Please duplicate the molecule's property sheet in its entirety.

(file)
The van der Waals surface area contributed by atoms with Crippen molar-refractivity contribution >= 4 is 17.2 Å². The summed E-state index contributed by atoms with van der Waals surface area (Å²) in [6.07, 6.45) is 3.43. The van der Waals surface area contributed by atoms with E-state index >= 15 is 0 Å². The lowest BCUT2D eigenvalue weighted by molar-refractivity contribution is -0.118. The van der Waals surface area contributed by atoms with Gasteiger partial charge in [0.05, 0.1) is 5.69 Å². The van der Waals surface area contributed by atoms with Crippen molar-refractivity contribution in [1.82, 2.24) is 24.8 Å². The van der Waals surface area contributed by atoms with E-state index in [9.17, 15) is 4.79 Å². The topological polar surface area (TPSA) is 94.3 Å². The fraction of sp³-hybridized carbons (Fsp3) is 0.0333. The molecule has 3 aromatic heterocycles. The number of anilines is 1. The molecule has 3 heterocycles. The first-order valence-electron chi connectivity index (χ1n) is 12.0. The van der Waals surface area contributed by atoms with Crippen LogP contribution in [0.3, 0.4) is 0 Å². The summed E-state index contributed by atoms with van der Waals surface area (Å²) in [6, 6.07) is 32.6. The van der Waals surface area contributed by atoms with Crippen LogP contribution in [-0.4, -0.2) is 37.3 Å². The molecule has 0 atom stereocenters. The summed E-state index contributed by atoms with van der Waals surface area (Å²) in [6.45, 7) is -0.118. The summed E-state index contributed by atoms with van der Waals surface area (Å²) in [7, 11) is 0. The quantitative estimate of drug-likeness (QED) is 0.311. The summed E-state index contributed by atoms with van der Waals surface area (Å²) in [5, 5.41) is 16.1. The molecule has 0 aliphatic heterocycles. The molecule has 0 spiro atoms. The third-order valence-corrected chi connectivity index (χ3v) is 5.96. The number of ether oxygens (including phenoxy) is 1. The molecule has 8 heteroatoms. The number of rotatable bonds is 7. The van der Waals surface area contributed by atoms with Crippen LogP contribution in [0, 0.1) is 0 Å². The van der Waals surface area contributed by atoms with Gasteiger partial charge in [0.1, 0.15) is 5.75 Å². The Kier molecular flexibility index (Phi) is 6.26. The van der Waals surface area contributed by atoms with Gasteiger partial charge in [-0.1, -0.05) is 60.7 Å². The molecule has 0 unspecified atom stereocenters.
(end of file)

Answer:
The van der Waals surface area contributed by atoms with Crippen molar-refractivity contribution >= 4 is 17.2 Å². The summed E-state index contributed by atoms with van der Waals surface area (Å²) in [6.07, 6.45) is 3.43. The van der Waals surface area contributed by atoms with E-state index >= 15 is 0 Å². The lowest BCUT2D eigenvalue weighted by molar-refractivity contribution is -0.118. The van der Waals surface area contributed by atoms with Gasteiger partial charge in [0.05, 0.1) is 5.69 Å². The van der Waals surface area contributed by atoms with Crippen molar-refractivity contribution in [1.82, 2.24) is 24.8 Å². The van der Waals surface area contributed by atoms with E-state index in [9.17, 15) is 4.79 Å². The topological polar surface area (TPSA) is 94.3 Å². The fraction of sp³-hybridized carbons (Fsp3) is 0.0333. The molecule has 3 aromatic heterocycles. The number of anilines is 1. The molecule has 3 heterocycles. The first-order valence-electron chi connectivity index (χ1n) is 12.0. The van der Waals surface area contributed by atoms with Crippen LogP contribution in [0.3, 0.4) is 0 Å². The summed E-state index contributed by atoms with van der Waals surface area (Å²) in [6, 6.07) is 32.6. The van der Waals surface area contributed by atoms with Crippen LogP contribution in [-0.4, -0.2) is 37.3 Å². The molecule has 0 atom stereocenters. The summed E-state index contributed by atoms with van der Waals surface area (Å²) in [6.45, 7) is -0.118. The summed E-state index contributed by atoms with van der Waals surface area (Å²) in [7, 11) is 0. The quantitative estimate of drug-likeness (QED) is 0.311. The summed E-state index contributed by atoms with van der Waals surface area (Å²) in [5, 5.41) is 16.1. The molecule has 0 aliphatic heterocycles. The molecule has 0 spiro atoms. The third-order valence-corrected chi connectivity index (χ3v) is 5.96. The number of ether oxygens (including phenoxy) is 1. The molecule has 8 heteroatoms. The number of rotatable bonds is 7. The van der Waals surface area contributed by atoms with Crippen LogP contribution in [0, 0.1) is 0 Å². The van der Waals surface area contributed by atoms with Gasteiger partial charge in [0.1, 0.15) is 5.75 Å². The Kier molecular flexibility index (Phi) is 6.26. The van der Waals surface area contributed by atoms with Gasteiger partial charge in [-0.1, -0.05) is 60.7 Å². The molecule has 0 unspecified atom stereocenters.